Family Profile: The Cactaceae

By Jennifer Hoffman and Chelsea Warner

Figure 1: Opuntia corallicola, semaphore pricklypear.
Photo credit: T. Ann Williams.
This post is one of a series from professor Nisse Goldberg's Plant Taxonomy students at Jacksonville University. FNPS blogger Laurie Sheldon assisted the students with their initial drafts, providing suggestions for editing and content development.

Kingdom: Plantae
Division: Magnoliophyta
Class: Magnoliopsida
Order: Caryophyllales
Family: Cactaceae

Leaves: typically reduced as spines
Fruit: berry
Flower: zygomorphic or actinomorphic, with tepals rather than sepals and petals

Figure 2: The specific epithet of Harrisia fragrans  may
allude to its sweet smelling flowers.
Photo credit: Keith Bradley.
The cactus plant family or Cactaceae is specially adapted to survive in hot and dry conditions. For example, many species have sharp spines to protect them from predation, direct rain runoff towards their root system, and reduce internal heat loading by reflecting light away from the plant (Fig. 1). In addition, the dermal cells are thick-walled and lined with a cuticle or waxy layer. The cuticle helps the plant retain water and to reflect light, thereby reducing internal temperatures.

Figure 3: Lophophora williamsii has no spines .
Photo credit: Kauderwelsch
 Photosynthesis, the production of sugars, commonly occurs in the leaves of most plants. As the majority of species in the cactus family have reduced leaves, they conduct photosynthesis primarily along their stems or areoles. These shoots are also where the cactus retains its water, expanding and contracting to accommodate the changing quantities of water being absorbed from the roots.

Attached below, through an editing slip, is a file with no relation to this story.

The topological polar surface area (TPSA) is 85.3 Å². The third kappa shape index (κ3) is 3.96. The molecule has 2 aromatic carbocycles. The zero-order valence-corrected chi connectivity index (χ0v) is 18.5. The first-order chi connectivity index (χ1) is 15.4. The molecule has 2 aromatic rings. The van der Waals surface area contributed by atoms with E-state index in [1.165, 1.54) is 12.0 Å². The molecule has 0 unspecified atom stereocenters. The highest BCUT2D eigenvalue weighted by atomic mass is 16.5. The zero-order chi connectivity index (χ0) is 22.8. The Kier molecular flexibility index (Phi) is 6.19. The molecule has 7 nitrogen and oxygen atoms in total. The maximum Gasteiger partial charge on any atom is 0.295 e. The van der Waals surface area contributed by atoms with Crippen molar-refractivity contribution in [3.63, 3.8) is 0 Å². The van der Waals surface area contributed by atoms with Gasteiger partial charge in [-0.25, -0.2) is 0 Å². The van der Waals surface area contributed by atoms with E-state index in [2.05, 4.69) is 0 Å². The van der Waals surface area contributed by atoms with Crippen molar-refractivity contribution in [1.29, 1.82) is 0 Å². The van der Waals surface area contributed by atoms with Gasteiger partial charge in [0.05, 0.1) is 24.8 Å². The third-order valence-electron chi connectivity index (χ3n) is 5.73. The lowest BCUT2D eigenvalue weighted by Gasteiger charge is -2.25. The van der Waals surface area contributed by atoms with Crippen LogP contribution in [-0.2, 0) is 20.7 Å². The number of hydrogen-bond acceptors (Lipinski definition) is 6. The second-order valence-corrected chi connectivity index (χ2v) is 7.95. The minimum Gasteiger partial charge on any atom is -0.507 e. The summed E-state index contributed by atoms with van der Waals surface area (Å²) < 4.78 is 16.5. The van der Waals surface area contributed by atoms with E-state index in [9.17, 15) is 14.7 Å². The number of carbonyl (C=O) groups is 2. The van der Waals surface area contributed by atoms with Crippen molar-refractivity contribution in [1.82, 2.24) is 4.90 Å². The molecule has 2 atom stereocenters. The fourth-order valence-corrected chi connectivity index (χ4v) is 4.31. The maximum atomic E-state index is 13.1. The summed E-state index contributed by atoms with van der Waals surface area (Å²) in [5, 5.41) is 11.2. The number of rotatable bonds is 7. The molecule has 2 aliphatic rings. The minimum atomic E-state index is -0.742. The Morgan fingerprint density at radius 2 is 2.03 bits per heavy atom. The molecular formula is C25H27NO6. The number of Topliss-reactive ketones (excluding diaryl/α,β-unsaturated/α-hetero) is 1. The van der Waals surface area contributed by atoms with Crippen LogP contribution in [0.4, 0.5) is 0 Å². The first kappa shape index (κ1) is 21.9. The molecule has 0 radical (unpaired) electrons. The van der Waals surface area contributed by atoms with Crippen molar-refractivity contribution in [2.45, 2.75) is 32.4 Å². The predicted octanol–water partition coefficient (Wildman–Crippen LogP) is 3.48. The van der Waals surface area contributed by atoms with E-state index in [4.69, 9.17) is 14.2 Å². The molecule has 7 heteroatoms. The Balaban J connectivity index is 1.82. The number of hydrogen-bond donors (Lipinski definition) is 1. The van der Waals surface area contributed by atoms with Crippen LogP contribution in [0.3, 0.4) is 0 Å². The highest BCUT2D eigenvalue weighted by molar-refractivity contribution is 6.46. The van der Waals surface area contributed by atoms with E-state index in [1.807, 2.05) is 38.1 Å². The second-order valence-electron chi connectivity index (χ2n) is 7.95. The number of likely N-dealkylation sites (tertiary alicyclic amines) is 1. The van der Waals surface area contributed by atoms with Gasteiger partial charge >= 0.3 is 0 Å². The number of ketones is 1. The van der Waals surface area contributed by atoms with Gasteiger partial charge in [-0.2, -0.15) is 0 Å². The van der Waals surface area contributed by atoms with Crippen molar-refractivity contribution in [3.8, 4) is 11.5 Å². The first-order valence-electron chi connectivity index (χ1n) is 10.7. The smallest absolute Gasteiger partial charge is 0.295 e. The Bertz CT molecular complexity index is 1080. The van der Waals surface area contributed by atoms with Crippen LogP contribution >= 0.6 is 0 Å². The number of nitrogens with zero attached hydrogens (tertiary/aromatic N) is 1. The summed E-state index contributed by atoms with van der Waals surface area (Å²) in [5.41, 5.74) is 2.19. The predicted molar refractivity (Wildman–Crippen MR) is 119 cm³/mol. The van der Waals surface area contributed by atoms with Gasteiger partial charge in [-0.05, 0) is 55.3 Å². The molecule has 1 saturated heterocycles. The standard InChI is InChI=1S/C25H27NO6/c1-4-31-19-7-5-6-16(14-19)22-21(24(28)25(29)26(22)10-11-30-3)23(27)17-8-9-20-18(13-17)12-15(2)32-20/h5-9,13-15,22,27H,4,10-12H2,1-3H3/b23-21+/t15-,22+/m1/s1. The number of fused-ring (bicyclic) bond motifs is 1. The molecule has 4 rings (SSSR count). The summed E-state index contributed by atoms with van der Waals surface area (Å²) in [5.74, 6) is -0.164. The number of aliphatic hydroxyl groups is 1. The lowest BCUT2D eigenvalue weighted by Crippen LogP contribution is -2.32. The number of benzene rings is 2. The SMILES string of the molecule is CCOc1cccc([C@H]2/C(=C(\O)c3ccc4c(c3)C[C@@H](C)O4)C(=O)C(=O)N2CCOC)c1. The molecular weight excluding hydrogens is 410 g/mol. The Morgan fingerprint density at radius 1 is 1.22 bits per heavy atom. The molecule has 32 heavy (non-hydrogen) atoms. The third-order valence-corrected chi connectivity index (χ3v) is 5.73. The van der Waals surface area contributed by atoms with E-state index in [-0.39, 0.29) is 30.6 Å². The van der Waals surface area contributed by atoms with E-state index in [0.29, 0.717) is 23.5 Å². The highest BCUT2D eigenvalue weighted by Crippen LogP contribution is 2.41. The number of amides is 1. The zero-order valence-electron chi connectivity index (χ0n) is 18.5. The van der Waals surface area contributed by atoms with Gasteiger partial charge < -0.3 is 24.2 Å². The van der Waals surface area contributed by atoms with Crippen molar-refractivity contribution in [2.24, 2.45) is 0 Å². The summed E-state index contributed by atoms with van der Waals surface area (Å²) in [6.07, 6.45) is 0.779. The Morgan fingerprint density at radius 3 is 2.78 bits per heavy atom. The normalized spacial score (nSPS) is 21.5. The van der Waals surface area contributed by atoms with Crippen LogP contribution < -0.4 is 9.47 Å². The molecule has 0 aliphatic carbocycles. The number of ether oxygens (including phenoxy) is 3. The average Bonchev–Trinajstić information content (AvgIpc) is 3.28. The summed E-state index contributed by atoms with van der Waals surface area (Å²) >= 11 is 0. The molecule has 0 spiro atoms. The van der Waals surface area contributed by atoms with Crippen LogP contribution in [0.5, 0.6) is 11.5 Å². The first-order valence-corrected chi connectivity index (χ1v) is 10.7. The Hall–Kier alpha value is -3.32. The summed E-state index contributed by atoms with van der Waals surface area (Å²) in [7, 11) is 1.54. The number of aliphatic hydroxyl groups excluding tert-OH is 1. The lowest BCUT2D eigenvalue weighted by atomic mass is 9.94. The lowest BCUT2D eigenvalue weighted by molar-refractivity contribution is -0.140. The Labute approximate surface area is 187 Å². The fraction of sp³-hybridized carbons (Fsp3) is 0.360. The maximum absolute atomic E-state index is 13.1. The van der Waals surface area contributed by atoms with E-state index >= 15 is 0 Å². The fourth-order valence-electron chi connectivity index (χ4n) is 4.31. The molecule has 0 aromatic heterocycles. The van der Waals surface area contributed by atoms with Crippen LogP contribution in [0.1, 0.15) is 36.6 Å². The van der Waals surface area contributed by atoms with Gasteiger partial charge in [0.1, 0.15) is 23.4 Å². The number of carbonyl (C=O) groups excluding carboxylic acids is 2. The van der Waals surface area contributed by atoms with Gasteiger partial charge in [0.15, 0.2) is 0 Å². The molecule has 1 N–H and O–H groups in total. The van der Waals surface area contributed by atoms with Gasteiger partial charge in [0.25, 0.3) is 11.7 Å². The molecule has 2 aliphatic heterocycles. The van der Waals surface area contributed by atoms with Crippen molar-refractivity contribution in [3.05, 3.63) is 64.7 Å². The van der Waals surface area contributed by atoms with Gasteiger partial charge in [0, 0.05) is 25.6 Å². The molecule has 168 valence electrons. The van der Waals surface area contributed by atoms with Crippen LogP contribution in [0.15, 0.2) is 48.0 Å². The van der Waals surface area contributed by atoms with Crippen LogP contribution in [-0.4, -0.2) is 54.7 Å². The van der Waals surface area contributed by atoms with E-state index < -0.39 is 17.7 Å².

The root system of the cactus remains relatively close to the surface while extending out up to 15 meters! During heavy amounts of precipitation, the roots will begin to grow new root extending from the previous roots to increase water absorption. During times of drought the roots will begin to shrivel and deteriorate creating an air gap that can help trap water.

There are 23 species of Cactaceae in Florida, 12 of which are native. Among the native species, 7 are listed by the state as endangered. Examples of these include Opuntia corrallicola, semaphore pricklypear, and Harrisia fragrans, Caribbean applecactus (Figs. 1 and 2). Found in Texas, Peyote or Lophophora williamsii is known for psychoactive effects (Fig. 3).

Judd, WS, Campbell, SC, Kellogg, EA, Stevens, PF, and Donoghue, ML. 2008. Plant systematics: A phylogenetic approach. Sinauer Associates, Inc. Massachusetts, USA

Image sources
Figure 1:
Figure 2:
Figure 3:


Popular posts from this blog

Australian Pine: One of Florida's Least Wanted

Native Trees and Plants You Will See Nearly Everywhere in Florida